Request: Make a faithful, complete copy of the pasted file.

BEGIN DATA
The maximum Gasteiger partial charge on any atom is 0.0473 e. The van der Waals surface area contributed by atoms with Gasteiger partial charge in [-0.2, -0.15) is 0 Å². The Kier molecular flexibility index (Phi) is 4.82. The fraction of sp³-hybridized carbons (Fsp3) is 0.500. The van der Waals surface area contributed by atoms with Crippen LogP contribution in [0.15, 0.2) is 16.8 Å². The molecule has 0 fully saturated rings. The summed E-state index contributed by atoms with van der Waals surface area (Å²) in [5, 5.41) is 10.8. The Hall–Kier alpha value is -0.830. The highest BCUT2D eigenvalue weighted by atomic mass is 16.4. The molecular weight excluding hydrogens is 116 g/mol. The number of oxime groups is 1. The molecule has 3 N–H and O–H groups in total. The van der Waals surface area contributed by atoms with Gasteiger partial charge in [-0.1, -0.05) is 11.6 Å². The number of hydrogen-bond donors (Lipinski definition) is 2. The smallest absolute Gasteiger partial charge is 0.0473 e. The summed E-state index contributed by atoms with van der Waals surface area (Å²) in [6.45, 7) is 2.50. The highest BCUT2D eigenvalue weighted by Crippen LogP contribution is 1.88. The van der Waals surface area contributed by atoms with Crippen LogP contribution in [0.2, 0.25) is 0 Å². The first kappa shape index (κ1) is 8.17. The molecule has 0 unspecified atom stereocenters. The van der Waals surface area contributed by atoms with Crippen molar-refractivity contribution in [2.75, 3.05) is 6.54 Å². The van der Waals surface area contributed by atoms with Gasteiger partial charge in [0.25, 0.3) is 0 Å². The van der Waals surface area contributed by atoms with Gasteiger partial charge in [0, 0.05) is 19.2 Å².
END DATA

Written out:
The maximum Gasteiger partial charge on any atom is 0.0473 e. The van der Waals surface area contributed by atoms with Gasteiger partial charge in [-0.2, -0.15) is 0 Å². The Kier molecular flexibility index (Phi) is 4.82. The fraction of sp³-hybridized carbons (Fsp3) is 0.500. The van der Waals surface area contributed by atoms with Crippen LogP contribution in [0.15, 0.2) is 16.8 Å². The molecule has 0 fully saturated rings. The summed E-state index contributed by atoms with van der Waals surface area (Å²) in [5, 5.41) is 10.8. The Hall–Kier alpha value is -0.830. The highest BCUT2D eigenvalue weighted by atomic mass is 16.4. The molecular weight excluding hydrogens is 116 g/mol. The number of oxime groups is 1. The molecule has 3 N–H and O–H groups in total. The van der Waals surface area contributed by atoms with Gasteiger partial charge in [-0.1, -0.05) is 11.6 Å². The number of hydrogen-bond donors (Lipinski definition) is 2. The smallest absolute Gasteiger partial charge is 0.0473 e. The summed E-state index contributed by atoms with van der Waals surface area (Å²) in [6.45, 7) is 2.50. The highest BCUT2D eigenvalue weighted by Crippen LogP contribution is 1.88. The van der Waals surface area contributed by atoms with Crippen LogP contribution in [0.2, 0.25) is 0 Å². The first kappa shape index (κ1) is 8.17. The molecule has 0 unspecified atom stereocenters. The van der Waals surface area contributed by atoms with Crippen molar-refractivity contribution in [2.75, 3.05) is 6.54 Å². The van der Waals surface area contributed by atoms with Gasteiger partial charge in [0.25, 0.3) is 0 Å². The van der Waals surface area contributed by atoms with Gasteiger partial charge in [0, 0.05) is 19.2 Å².